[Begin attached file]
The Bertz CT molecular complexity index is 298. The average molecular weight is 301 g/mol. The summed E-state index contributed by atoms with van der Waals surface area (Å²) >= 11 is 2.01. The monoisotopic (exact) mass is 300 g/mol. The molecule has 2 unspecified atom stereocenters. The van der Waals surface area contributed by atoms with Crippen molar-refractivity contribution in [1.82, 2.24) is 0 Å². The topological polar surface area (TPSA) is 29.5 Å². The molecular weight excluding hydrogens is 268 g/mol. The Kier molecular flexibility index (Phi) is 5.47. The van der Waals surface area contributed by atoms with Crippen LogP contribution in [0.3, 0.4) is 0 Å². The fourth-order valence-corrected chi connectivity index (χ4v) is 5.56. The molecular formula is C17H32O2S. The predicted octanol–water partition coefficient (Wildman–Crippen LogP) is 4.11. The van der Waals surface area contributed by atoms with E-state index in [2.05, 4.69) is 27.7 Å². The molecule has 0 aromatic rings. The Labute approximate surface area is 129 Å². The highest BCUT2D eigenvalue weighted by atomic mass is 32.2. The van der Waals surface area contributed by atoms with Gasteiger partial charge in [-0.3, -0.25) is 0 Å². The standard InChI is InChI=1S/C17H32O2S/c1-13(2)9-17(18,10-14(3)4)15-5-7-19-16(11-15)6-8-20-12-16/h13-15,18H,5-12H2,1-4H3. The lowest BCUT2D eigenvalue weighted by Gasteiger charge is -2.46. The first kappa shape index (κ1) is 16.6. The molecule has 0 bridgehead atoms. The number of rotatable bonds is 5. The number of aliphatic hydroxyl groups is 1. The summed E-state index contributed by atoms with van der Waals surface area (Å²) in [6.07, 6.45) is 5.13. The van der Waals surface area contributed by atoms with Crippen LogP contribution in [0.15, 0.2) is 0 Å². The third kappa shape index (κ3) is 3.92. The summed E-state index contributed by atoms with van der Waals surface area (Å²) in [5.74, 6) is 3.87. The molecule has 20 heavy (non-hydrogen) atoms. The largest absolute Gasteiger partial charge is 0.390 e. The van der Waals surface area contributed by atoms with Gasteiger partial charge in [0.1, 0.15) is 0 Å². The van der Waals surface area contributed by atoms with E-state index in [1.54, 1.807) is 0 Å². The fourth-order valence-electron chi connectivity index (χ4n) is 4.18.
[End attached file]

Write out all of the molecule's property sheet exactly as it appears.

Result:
The Bertz CT molecular complexity index is 298. The average molecular weight is 301 g/mol. The summed E-state index contributed by atoms with van der Waals surface area (Å²) >= 11 is 2.01. The monoisotopic (exact) mass is 300 g/mol. The molecule has 2 unspecified atom stereocenters. The van der Waals surface area contributed by atoms with Crippen molar-refractivity contribution in [1.82, 2.24) is 0 Å². The topological polar surface area (TPSA) is 29.5 Å². The molecular weight excluding hydrogens is 268 g/mol. The Kier molecular flexibility index (Phi) is 5.47. The van der Waals surface area contributed by atoms with Crippen LogP contribution in [0.3, 0.4) is 0 Å². The fourth-order valence-corrected chi connectivity index (χ4v) is 5.56. The molecular formula is C17H32O2S. The predicted octanol–water partition coefficient (Wildman–Crippen LogP) is 4.11. The van der Waals surface area contributed by atoms with E-state index in [2.05, 4.69) is 27.7 Å². The molecule has 0 aromatic rings. The Labute approximate surface area is 129 Å². The highest BCUT2D eigenvalue weighted by atomic mass is 32.2. The van der Waals surface area contributed by atoms with Gasteiger partial charge in [-0.3, -0.25) is 0 Å². The standard InChI is InChI=1S/C17H32O2S/c1-13(2)9-17(18,10-14(3)4)15-5-7-19-16(11-15)6-8-20-12-16/h13-15,18H,5-12H2,1-4H3. The lowest BCUT2D eigenvalue weighted by Gasteiger charge is -2.46. The first kappa shape index (κ1) is 16.6. The molecule has 0 bridgehead atoms. The number of rotatable bonds is 5. The number of aliphatic hydroxyl groups is 1. The summed E-state index contributed by atoms with van der Waals surface area (Å²) in [6.07, 6.45) is 5.13. The van der Waals surface area contributed by atoms with Crippen LogP contribution in [0.15, 0.2) is 0 Å². The third kappa shape index (κ3) is 3.92. The summed E-state index contributed by atoms with van der Waals surface area (Å²) in [5.74, 6) is 3.87. The molecule has 20 heavy (non-hydrogen) atoms. The largest absolute Gasteiger partial charge is 0.390 e. The van der Waals surface area contributed by atoms with Gasteiger partial charge in [0.1, 0.15) is 0 Å². The van der Waals surface area contributed by atoms with E-state index in [1.54, 1.807) is 0 Å². The fourth-order valence-electron chi connectivity index (χ4n) is 4.18.